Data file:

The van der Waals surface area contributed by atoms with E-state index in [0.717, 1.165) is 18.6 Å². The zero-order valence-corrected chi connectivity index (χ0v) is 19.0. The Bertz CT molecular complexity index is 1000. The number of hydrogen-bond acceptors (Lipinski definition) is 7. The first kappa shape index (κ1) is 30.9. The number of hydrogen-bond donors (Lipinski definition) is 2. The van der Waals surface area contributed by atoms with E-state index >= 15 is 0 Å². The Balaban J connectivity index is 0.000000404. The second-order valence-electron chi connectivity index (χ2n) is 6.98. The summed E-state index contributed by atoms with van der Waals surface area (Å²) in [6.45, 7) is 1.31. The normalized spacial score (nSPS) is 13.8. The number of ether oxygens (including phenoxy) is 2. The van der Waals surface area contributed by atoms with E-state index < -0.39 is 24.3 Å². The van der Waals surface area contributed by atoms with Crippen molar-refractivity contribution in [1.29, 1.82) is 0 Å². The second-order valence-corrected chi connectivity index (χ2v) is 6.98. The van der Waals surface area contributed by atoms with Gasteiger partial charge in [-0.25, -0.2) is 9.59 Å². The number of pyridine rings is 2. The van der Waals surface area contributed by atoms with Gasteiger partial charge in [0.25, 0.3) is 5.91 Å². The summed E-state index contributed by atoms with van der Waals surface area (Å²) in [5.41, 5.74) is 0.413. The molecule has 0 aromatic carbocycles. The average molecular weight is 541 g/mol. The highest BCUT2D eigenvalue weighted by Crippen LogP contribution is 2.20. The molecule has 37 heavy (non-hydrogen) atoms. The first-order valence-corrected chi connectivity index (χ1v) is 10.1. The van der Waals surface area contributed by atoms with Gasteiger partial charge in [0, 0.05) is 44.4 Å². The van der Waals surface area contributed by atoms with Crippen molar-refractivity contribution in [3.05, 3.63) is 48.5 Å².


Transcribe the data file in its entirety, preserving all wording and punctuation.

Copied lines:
The van der Waals surface area contributed by atoms with E-state index in [0.717, 1.165) is 18.6 Å². The zero-order valence-corrected chi connectivity index (χ0v) is 19.0. The Bertz CT molecular complexity index is 1000. The number of hydrogen-bond acceptors (Lipinski definition) is 7. The first kappa shape index (κ1) is 30.9. The number of hydrogen-bond donors (Lipinski definition) is 2. The van der Waals surface area contributed by atoms with E-state index >= 15 is 0 Å². The Balaban J connectivity index is 0.000000404. The second-order valence-electron chi connectivity index (χ2n) is 6.98. The summed E-state index contributed by atoms with van der Waals surface area (Å²) in [6.45, 7) is 1.31. The normalized spacial score (nSPS) is 13.8. The number of ether oxygens (including phenoxy) is 2. The van der Waals surface area contributed by atoms with E-state index < -0.39 is 24.3 Å². The van der Waals surface area contributed by atoms with Crippen molar-refractivity contribution in [1.29, 1.82) is 0 Å². The second-order valence-corrected chi connectivity index (χ2v) is 6.98. The van der Waals surface area contributed by atoms with Gasteiger partial charge in [-0.25, -0.2) is 9.59 Å². The number of pyridine rings is 2. The van der Waals surface area contributed by atoms with Gasteiger partial charge in [0.25, 0.3) is 5.91 Å². The summed E-state index contributed by atoms with van der Waals surface area (Å²) in [5.41, 5.74) is 0.413. The molecule has 0 aromatic carbocycles. The average molecular weight is 541 g/mol. The highest BCUT2D eigenvalue weighted by Crippen LogP contribution is 2.20. The molecule has 37 heavy (non-hydrogen) atoms. The first-order valence-corrected chi connectivity index (χ1v) is 10.1. The van der Waals surface area contributed by atoms with Gasteiger partial charge in [0, 0.05) is 44.4 Å². The van der Waals surface area contributed by atoms with Crippen molar-refractivity contribution in [3.05, 3.63) is 48.5 Å².